When I borrowed the interviewer’s chair for the Moggcast earlier this month, I took the opportunity to ask about the Government’s approach to the nightlife industry.

My concern was that as lockdown gradually eases, there was a danger that particular groups or sectors risked getting left behind, trapped in a system which is gradually getting less onerous for society as a whole.

Of course, clubs aren’t the only part of the cultural sector under threat: some theatres are already closing. And it isn’t difficult to see why the Government isn’t in a hurry to let nightspots re-open, as their high-footfall, low-margin business models are almost uniquely ill-suited to the era of social distancing.

But clubs pose a challenge which things like theatres don’t, namely that young people seem decidedly unwilling simply to wait for the Prime Minister’s say-so to go out.

Instead, frustrated clubbers are helping to fuel a dramatic resurgence in illegal raves. (Wildcat stagings of popular plays and musicals are not yet in evidence.)

This isn’t entirely a new phenomenon. The UK rave scene has endured, albeit with a much lower profile, since its Nineties heyday, sustained by a backbone of amateur enthusiasts and privately-owned soundsystems. These events occasionally get shut down by the police but are no scourge on society.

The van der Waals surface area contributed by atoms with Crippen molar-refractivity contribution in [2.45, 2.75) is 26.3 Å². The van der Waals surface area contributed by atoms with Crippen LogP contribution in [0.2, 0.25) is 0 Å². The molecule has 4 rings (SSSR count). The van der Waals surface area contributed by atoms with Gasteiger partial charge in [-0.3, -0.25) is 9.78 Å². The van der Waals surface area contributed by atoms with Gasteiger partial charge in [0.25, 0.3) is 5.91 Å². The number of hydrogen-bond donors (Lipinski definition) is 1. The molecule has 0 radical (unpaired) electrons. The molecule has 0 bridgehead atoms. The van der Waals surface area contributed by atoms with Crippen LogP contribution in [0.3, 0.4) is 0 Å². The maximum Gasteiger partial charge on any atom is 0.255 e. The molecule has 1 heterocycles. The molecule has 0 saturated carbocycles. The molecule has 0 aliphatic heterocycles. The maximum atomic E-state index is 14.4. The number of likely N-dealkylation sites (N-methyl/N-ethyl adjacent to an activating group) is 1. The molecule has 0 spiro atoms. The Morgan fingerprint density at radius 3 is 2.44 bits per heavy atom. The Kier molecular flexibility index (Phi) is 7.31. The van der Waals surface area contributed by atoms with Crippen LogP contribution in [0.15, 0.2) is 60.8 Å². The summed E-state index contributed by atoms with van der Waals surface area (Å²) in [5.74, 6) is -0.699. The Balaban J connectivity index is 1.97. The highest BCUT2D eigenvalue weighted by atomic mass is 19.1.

Yet there is a big difference between this semi-private fringe and a party scene which replaces shuttered clubs outright. Larger crowds of less-experienced party-goers means an increased likelihood of injury and crime, not to mention much greater disruption to nearby communities.

If this situation continues over the summer, it also becomes more and more likely that organised crime will start moving into this space. Such groups can clear huge sums off ticket sales, use their events to push drugs, and have the infrastructure to rebound from equipment seizures or other setbacks in ways the amateurs can’t.

Worse still, if dire industry predictions do come true and hundreds or thousands of nightlife venues shut their doors, the gangsters moving into the party scene could be well-positioned to buy up vacant clubs and move into the official scene when Covid restrictions are finally eased.

Speaking on LBC today, the Prime Minister was pressed on the timeline for opening various businesses, including gyms. But there is little sign that clubs, which probably lack much of a constituency at Westminster, are on the Government’s radar: Resident Advisor notes that the ‘Our Plan to Rebuild’ document mentions them only once. This needs to change.

There may not be a good answer. It is indeed difficult to imagine how such venues could operate with social distancing in place. But this must be weighed against not only the relatively low risk Covid-19 poses to the young, but the obvious fact that they appear ready and willing to take those risks with or without the Government’s permission. The question isn’t whether people will go out this summer; it’s who profits.